Preparation, the Platform, and Performance

By Mark Clevenger
November 30th 2016

Great performances on the platform are directly correlated to the amount of preparation an athlete puts in long before game day. I’ve seen very strong athletes fall apart on the platform and under perform or bomb events they had no business failing. The common denominator I’ve seen in these failures has been improper preparation. So if preparation is so important, how do so many people get it wrong and how do you avoid this crap the bed (or platform) scenario?

One of the biggest problems I see with athletes prepping for a contest involves their training leading up to it. They either get too specific too fast and burn out, or wait too long to get specific and never reach their true peak for a specific implement, movement, or medley. The other aspect of training that often gets neglected is diet. You can’t run a Lamborghini on regular unleaded and expect it to still go from 0-60 in under 3 seconds. The biggest diet gainz robbing culprit of them all is alcohol. You can’t eat well all week, train hard (and smart), and then binge drink a night or two on the weekend and expect that performance poison to not have a negative effect. Diet and training are the two variables each person has direct control over that directly impacts performance, so don’t let these two keep you from being the strongest version of yourself on game day.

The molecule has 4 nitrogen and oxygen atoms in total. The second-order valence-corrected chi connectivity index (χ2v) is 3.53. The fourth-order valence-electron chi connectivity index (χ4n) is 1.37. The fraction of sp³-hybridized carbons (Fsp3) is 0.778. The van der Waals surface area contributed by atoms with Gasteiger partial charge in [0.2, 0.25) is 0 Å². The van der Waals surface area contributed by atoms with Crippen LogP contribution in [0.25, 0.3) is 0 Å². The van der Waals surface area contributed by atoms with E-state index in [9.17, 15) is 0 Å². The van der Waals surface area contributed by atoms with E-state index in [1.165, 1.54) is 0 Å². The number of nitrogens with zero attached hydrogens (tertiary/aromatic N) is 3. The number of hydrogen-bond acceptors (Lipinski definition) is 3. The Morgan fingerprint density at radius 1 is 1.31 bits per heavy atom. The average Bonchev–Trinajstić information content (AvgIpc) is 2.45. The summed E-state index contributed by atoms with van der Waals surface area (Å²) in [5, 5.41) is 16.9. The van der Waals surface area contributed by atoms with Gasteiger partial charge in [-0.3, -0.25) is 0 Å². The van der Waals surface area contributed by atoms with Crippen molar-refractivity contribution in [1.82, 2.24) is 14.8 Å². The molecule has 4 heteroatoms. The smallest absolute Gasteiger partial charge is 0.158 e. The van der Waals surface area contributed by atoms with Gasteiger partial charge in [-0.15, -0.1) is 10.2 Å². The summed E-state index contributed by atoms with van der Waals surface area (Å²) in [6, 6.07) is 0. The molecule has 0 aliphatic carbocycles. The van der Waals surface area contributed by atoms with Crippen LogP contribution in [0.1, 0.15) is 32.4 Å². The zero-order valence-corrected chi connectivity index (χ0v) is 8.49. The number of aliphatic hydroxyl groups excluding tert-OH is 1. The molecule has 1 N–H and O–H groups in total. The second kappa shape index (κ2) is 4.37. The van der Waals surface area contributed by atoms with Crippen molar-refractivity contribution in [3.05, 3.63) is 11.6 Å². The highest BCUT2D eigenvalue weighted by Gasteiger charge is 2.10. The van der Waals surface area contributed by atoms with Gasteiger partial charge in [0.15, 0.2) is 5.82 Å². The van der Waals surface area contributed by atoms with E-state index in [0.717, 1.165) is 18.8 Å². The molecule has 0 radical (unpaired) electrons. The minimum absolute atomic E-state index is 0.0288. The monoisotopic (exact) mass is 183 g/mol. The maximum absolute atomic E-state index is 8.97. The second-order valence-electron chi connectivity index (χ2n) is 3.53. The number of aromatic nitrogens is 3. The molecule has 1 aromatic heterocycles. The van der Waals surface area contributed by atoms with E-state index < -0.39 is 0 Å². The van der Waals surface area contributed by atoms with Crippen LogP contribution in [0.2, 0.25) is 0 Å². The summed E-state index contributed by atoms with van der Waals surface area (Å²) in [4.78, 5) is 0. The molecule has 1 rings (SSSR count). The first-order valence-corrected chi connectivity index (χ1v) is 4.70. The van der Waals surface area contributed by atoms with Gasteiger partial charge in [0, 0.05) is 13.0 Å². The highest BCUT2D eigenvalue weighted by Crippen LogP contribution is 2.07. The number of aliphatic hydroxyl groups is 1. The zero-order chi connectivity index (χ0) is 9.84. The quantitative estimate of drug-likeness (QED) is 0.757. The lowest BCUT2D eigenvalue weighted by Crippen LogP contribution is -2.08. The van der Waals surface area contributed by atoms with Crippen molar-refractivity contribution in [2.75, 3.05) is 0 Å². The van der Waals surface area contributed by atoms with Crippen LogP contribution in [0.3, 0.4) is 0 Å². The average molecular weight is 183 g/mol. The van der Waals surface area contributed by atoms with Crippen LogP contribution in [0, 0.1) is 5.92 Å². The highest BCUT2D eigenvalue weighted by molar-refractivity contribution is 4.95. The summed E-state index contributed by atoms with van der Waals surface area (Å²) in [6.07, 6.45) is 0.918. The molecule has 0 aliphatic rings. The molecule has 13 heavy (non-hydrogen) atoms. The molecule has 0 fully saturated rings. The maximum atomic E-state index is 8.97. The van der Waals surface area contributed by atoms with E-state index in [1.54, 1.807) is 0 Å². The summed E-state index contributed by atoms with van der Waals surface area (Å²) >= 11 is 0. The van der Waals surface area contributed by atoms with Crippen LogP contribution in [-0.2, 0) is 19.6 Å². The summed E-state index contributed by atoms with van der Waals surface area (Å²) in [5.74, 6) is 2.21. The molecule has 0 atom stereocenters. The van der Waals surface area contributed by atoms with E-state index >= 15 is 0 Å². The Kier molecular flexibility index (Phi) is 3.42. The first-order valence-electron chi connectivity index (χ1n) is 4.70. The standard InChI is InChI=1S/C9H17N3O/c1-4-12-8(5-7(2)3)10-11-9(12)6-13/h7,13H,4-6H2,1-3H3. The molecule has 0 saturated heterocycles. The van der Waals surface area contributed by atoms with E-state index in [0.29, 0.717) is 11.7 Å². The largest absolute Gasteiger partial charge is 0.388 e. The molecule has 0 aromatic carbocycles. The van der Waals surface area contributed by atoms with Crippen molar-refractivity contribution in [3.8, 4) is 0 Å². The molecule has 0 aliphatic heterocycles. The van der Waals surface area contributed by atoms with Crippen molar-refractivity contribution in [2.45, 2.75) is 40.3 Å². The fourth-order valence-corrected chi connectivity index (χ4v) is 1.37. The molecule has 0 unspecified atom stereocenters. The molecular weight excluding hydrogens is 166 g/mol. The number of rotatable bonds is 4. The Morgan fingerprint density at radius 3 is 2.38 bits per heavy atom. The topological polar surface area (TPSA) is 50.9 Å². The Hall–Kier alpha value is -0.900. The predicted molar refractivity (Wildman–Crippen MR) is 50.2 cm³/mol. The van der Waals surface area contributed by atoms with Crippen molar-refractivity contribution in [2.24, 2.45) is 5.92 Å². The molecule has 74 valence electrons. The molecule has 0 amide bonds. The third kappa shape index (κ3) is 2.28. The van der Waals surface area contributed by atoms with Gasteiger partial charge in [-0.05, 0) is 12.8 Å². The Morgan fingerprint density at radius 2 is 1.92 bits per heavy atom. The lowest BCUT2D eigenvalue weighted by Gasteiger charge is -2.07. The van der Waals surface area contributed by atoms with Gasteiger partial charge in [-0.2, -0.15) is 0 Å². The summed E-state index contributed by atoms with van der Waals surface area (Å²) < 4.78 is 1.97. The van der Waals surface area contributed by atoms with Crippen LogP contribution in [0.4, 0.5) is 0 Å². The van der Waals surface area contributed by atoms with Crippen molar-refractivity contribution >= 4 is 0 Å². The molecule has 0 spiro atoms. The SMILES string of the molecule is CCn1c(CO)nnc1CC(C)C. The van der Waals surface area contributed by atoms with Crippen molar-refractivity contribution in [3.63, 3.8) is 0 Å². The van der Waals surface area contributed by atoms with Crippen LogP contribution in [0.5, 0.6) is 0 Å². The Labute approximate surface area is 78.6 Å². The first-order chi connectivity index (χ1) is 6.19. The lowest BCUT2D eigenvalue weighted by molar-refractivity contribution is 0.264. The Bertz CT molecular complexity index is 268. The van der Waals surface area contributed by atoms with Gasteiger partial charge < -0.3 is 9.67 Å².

The other problem I see with athletes is that they want to compare themselves to everyone else at the competition. Their mind is so worried about what X person is going to pull, and what Y person is going push, that they lose focus of their moment on the platform and their task at hand. Athletes must stay focused on the given task and when their moment comes execute that task to the best of their abilities. If they do this for every event chances are they will walk away with a PR and a performance they can be proud of.

By no means are these two problems the only ones plaguing athletes performances on the platform, but they are the two biggest problems I’ve seen that every athlete has direct control over. If you’re not familiar with developing training programs, hire a coach to help you. If you’re not familiar with proper dieting principles, hire a nutrition coach (or check out Renaissance Periodization, they are the best bang for your buck). If you can’t spare the change for either of these than educate yourself, there are plenty of free (or cheap) resources available online. So take control of your diet, training, and mindset to smash PR’s and maximize your performance on the platform.

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